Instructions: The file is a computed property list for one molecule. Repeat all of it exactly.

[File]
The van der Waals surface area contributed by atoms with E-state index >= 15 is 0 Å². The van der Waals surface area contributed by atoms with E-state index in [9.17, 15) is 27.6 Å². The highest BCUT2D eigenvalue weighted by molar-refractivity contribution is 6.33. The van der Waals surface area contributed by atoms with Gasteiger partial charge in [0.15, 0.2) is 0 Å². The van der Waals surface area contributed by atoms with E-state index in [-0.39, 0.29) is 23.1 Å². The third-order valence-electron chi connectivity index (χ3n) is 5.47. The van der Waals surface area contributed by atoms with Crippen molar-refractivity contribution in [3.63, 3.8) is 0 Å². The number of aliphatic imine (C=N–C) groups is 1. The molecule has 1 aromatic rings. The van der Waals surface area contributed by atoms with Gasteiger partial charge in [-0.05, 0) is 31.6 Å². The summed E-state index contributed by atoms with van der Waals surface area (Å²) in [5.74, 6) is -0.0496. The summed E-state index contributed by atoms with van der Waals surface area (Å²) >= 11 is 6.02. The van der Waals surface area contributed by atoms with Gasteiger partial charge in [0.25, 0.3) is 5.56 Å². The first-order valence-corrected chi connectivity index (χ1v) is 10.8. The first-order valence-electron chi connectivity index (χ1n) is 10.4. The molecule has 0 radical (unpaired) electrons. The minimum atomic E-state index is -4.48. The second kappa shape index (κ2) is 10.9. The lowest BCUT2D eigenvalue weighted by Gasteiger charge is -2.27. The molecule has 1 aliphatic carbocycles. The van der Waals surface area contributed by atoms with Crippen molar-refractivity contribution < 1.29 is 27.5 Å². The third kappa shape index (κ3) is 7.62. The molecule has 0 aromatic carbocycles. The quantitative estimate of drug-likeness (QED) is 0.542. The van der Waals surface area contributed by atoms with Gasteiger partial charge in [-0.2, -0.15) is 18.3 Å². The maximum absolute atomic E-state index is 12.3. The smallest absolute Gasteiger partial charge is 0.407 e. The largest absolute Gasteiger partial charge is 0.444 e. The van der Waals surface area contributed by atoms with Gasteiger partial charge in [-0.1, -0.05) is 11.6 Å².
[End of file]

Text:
The van der Waals surface area contributed by atoms with E-state index >= 15 is 0 Å². The van der Waals surface area contributed by atoms with E-state index in [9.17, 15) is 27.6 Å². The highest BCUT2D eigenvalue weighted by molar-refractivity contribution is 6.33. The van der Waals surface area contributed by atoms with Gasteiger partial charge in [0.15, 0.2) is 0 Å². The van der Waals surface area contributed by atoms with E-state index in [-0.39, 0.29) is 23.1 Å². The third-order valence-electron chi connectivity index (χ3n) is 5.47. The van der Waals surface area contributed by atoms with Crippen molar-refractivity contribution in [3.63, 3.8) is 0 Å². The number of aliphatic imine (C=N–C) groups is 1. The molecule has 1 aromatic rings. The van der Waals surface area contributed by atoms with Gasteiger partial charge in [-0.05, 0) is 31.6 Å². The summed E-state index contributed by atoms with van der Waals surface area (Å²) in [5.74, 6) is -0.0496. The summed E-state index contributed by atoms with van der Waals surface area (Å²) >= 11 is 6.02. The van der Waals surface area contributed by atoms with Gasteiger partial charge in [0.25, 0.3) is 5.56 Å². The first-order valence-corrected chi connectivity index (χ1v) is 10.8. The first-order valence-electron chi connectivity index (χ1n) is 10.4. The molecule has 0 radical (unpaired) electrons. The minimum atomic E-state index is -4.48. The second kappa shape index (κ2) is 10.9. The lowest BCUT2D eigenvalue weighted by Gasteiger charge is -2.27. The molecule has 1 aliphatic carbocycles. The van der Waals surface area contributed by atoms with Crippen molar-refractivity contribution < 1.29 is 27.5 Å². The third kappa shape index (κ3) is 7.62. The molecule has 0 aromatic carbocycles. The quantitative estimate of drug-likeness (QED) is 0.542. The van der Waals surface area contributed by atoms with Gasteiger partial charge in [-0.2, -0.15) is 18.3 Å². The maximum absolute atomic E-state index is 12.3. The smallest absolute Gasteiger partial charge is 0.407 e. The largest absolute Gasteiger partial charge is 0.444 e. The van der Waals surface area contributed by atoms with Gasteiger partial charge in [-0.1, -0.05) is 11.6 Å².